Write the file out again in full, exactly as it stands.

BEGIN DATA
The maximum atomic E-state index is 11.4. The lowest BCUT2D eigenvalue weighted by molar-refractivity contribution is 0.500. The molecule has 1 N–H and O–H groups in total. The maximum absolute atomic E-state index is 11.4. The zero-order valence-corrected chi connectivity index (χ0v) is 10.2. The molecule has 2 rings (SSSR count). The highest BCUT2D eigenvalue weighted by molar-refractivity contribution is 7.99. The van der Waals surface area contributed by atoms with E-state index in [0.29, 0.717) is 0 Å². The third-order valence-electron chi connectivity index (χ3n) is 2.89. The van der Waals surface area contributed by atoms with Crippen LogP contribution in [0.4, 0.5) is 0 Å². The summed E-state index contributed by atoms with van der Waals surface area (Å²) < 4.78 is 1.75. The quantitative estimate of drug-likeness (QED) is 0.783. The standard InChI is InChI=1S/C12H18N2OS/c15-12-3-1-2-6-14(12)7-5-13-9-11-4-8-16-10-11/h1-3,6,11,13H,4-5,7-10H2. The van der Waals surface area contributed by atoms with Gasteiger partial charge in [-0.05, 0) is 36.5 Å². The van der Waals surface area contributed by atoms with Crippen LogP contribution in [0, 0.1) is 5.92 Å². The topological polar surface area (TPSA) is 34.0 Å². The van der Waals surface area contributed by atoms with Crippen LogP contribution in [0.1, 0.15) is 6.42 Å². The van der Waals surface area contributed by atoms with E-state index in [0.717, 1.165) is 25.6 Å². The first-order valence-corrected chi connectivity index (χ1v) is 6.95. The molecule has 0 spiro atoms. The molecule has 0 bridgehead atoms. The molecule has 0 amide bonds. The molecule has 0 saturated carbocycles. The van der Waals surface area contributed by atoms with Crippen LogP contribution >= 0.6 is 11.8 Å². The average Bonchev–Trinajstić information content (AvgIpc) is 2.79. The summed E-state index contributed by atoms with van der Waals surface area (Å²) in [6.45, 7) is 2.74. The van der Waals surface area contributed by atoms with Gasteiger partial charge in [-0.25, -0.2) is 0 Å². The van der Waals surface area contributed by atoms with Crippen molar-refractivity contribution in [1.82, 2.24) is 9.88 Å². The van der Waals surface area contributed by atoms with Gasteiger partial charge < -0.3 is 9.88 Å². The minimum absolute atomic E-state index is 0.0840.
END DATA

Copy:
The maximum atomic E-state index is 11.4. The lowest BCUT2D eigenvalue weighted by molar-refractivity contribution is 0.500. The molecule has 1 N–H and O–H groups in total. The maximum absolute atomic E-state index is 11.4. The zero-order valence-corrected chi connectivity index (χ0v) is 10.2. The molecule has 2 rings (SSSR count). The highest BCUT2D eigenvalue weighted by molar-refractivity contribution is 7.99. The van der Waals surface area contributed by atoms with E-state index in [0.29, 0.717) is 0 Å². The third-order valence-electron chi connectivity index (χ3n) is 2.89. The van der Waals surface area contributed by atoms with Crippen LogP contribution in [0.4, 0.5) is 0 Å². The summed E-state index contributed by atoms with van der Waals surface area (Å²) < 4.78 is 1.75. The quantitative estimate of drug-likeness (QED) is 0.783. The standard InChI is InChI=1S/C12H18N2OS/c15-12-3-1-2-6-14(12)7-5-13-9-11-4-8-16-10-11/h1-3,6,11,13H,4-5,7-10H2. The van der Waals surface area contributed by atoms with Gasteiger partial charge in [-0.05, 0) is 36.5 Å². The van der Waals surface area contributed by atoms with Crippen LogP contribution in [0, 0.1) is 5.92 Å². The topological polar surface area (TPSA) is 34.0 Å². The van der Waals surface area contributed by atoms with Crippen LogP contribution in [0.1, 0.15) is 6.42 Å². The van der Waals surface area contributed by atoms with E-state index in [0.717, 1.165) is 25.6 Å². The first-order valence-corrected chi connectivity index (χ1v) is 6.95. The molecule has 0 spiro atoms. The molecule has 0 bridgehead atoms. The molecule has 0 amide bonds. The molecule has 0 saturated carbocycles. The van der Waals surface area contributed by atoms with Crippen LogP contribution >= 0.6 is 11.8 Å². The average Bonchev–Trinajstić information content (AvgIpc) is 2.79. The summed E-state index contributed by atoms with van der Waals surface area (Å²) in [6.45, 7) is 2.74. The van der Waals surface area contributed by atoms with Gasteiger partial charge in [-0.25, -0.2) is 0 Å². The van der Waals surface area contributed by atoms with Crippen molar-refractivity contribution in [1.82, 2.24) is 9.88 Å². The van der Waals surface area contributed by atoms with Gasteiger partial charge < -0.3 is 9.88 Å². The minimum absolute atomic E-state index is 0.0840.